Q: What would be the savings in pollution if the power company lit up 10% fewer streetlights than they do now? Or should we go for 20% or 50% (every second light pole) and make the night skies feel cooler, gentler and more like olden times, right away? What about lights out at midnight, resuming at 4 AM? Couldn’t you handle it?

POPULATION CONTROL Let’s take the Cayman Islands to a whole previous level. How about working our way back to the population numbers of 1990? No true abatement of pollution will happen on this globe unless the population bomb is de-fused. It’s easier to do it here than in other places, because it would not require any imposition of one-child or other severe policies. It would only require setting targets, obviating the need for new housing developments. Organizations would have to train people in effective business methods – more work from fewer people. Productivity! Otherwise we are just running around the squirrel cage of unrelenting population growth. Let’s work on our Gross Happiness Index, not our Gross Domestic Product.

Q: Someone says we need 75,000 people, up from 55,000. Ridiculous. What is the saving if we do NOT do this? What is the saving if we cut back (gradually) to the 1990 population figure for the Cayman Islands? Who wants to pave the whole island anyway?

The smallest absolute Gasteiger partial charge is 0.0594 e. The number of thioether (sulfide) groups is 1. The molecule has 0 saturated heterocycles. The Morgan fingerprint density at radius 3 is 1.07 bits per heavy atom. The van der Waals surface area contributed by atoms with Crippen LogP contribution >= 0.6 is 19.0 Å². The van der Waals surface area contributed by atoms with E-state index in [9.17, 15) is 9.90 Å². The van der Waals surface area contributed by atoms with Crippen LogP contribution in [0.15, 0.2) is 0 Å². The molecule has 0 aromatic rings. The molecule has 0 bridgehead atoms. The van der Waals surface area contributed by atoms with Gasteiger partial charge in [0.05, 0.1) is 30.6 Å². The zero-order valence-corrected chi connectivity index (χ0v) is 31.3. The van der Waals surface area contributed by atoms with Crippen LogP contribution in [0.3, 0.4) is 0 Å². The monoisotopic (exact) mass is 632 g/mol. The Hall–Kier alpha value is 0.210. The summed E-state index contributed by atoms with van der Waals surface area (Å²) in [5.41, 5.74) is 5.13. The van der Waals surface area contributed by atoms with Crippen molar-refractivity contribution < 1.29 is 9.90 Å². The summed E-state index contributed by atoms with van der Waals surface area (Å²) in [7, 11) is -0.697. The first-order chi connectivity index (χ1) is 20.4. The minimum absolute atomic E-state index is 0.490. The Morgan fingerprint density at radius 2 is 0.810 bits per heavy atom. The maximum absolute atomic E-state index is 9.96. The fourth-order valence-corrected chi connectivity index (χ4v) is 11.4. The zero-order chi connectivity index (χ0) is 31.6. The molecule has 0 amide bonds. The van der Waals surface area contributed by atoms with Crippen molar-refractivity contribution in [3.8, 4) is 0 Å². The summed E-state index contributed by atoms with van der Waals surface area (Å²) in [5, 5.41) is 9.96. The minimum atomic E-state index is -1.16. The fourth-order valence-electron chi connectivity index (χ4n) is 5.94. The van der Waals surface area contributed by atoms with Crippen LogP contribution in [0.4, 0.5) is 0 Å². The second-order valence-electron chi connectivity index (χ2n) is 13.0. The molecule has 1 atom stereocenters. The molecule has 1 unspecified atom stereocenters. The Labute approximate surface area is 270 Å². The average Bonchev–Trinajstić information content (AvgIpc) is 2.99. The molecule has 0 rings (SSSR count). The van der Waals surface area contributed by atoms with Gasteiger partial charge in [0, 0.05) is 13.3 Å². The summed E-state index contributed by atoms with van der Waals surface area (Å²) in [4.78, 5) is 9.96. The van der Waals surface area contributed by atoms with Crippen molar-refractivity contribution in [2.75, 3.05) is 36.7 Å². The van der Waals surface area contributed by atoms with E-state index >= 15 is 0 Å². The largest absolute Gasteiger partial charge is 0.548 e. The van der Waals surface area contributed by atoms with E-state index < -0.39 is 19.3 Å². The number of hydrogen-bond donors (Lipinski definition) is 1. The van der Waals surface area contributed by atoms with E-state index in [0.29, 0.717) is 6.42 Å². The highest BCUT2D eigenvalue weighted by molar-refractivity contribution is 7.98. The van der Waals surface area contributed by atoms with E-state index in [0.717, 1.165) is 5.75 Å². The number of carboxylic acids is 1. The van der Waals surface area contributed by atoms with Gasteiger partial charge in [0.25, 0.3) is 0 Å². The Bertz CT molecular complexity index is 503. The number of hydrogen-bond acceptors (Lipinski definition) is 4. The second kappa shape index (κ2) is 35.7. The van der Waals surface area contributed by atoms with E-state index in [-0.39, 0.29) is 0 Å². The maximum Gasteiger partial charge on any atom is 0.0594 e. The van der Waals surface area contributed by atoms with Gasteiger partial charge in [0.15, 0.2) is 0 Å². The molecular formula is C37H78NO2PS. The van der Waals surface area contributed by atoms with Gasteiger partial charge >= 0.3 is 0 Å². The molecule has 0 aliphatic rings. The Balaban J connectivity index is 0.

NATURAL FORESTS The best contribution to a lower carbon footprint is to stop cutting our trees and forests — to dedicate MOST of our three islands to natural forest, “the ultimate adaptive system”, which is the foundation of everything else we have — life itself. PERMANENT PROTECTION of existing forest and bush is the best policy, but another is “re-wilding” — allowing nature to take over some of the horrid scars on our landscape such as abandoned quarries.

Q: What is the oxygen benefit of reverting to the 1990 percentages of natural cover, for the three islands?

These are just a few practical things we can put forward as commitments now. They are steps to a better life and a contribution – especially by example – towards reigning in climate change which threatens low, island nations most of all.